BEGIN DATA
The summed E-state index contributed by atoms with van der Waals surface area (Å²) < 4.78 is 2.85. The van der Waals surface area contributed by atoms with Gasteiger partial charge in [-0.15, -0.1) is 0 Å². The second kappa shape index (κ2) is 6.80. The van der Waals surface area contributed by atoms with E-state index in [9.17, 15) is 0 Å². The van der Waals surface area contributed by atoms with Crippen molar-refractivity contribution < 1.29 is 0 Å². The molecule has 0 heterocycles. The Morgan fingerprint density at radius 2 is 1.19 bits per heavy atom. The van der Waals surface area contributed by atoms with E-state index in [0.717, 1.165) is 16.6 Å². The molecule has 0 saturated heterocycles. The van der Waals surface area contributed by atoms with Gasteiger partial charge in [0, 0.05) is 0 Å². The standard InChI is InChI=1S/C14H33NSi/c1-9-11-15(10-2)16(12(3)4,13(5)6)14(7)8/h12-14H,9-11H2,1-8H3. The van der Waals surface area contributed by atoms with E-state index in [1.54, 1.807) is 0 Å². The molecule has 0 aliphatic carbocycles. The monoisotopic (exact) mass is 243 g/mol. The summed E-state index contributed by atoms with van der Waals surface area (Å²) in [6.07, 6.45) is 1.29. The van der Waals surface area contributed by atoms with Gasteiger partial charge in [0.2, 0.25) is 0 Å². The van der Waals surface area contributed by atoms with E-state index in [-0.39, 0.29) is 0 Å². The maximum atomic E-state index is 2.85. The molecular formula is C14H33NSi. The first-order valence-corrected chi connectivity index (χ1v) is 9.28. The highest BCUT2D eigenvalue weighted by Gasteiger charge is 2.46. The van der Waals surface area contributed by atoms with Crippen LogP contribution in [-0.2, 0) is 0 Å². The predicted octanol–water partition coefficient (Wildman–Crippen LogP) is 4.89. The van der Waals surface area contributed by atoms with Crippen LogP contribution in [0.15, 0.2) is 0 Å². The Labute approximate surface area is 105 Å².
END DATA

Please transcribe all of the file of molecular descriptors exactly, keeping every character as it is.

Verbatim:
The summed E-state index contributed by atoms with van der Waals surface area (Å²) < 4.78 is 2.85. The van der Waals surface area contributed by atoms with Gasteiger partial charge in [-0.15, -0.1) is 0 Å². The second kappa shape index (κ2) is 6.80. The van der Waals surface area contributed by atoms with E-state index in [9.17, 15) is 0 Å². The van der Waals surface area contributed by atoms with Crippen molar-refractivity contribution < 1.29 is 0 Å². The molecule has 0 heterocycles. The Morgan fingerprint density at radius 2 is 1.19 bits per heavy atom. The van der Waals surface area contributed by atoms with E-state index in [0.717, 1.165) is 16.6 Å². The molecule has 0 saturated heterocycles. The van der Waals surface area contributed by atoms with Gasteiger partial charge in [0, 0.05) is 0 Å². The standard InChI is InChI=1S/C14H33NSi/c1-9-11-15(10-2)16(12(3)4,13(5)6)14(7)8/h12-14H,9-11H2,1-8H3. The van der Waals surface area contributed by atoms with E-state index in [1.54, 1.807) is 0 Å². The molecule has 0 aliphatic carbocycles. The monoisotopic (exact) mass is 243 g/mol. The summed E-state index contributed by atoms with van der Waals surface area (Å²) in [6.07, 6.45) is 1.29. The van der Waals surface area contributed by atoms with Gasteiger partial charge in [0.2, 0.25) is 0 Å². The van der Waals surface area contributed by atoms with E-state index in [-0.39, 0.29) is 0 Å². The maximum atomic E-state index is 2.85. The molecular formula is C14H33NSi. The first-order valence-corrected chi connectivity index (χ1v) is 9.28. The highest BCUT2D eigenvalue weighted by Gasteiger charge is 2.46. The van der Waals surface area contributed by atoms with Crippen LogP contribution in [-0.2, 0) is 0 Å². The predicted octanol–water partition coefficient (Wildman–Crippen LogP) is 4.89. The van der Waals surface area contributed by atoms with Crippen LogP contribution in [0.15, 0.2) is 0 Å². The Labute approximate surface area is 105 Å².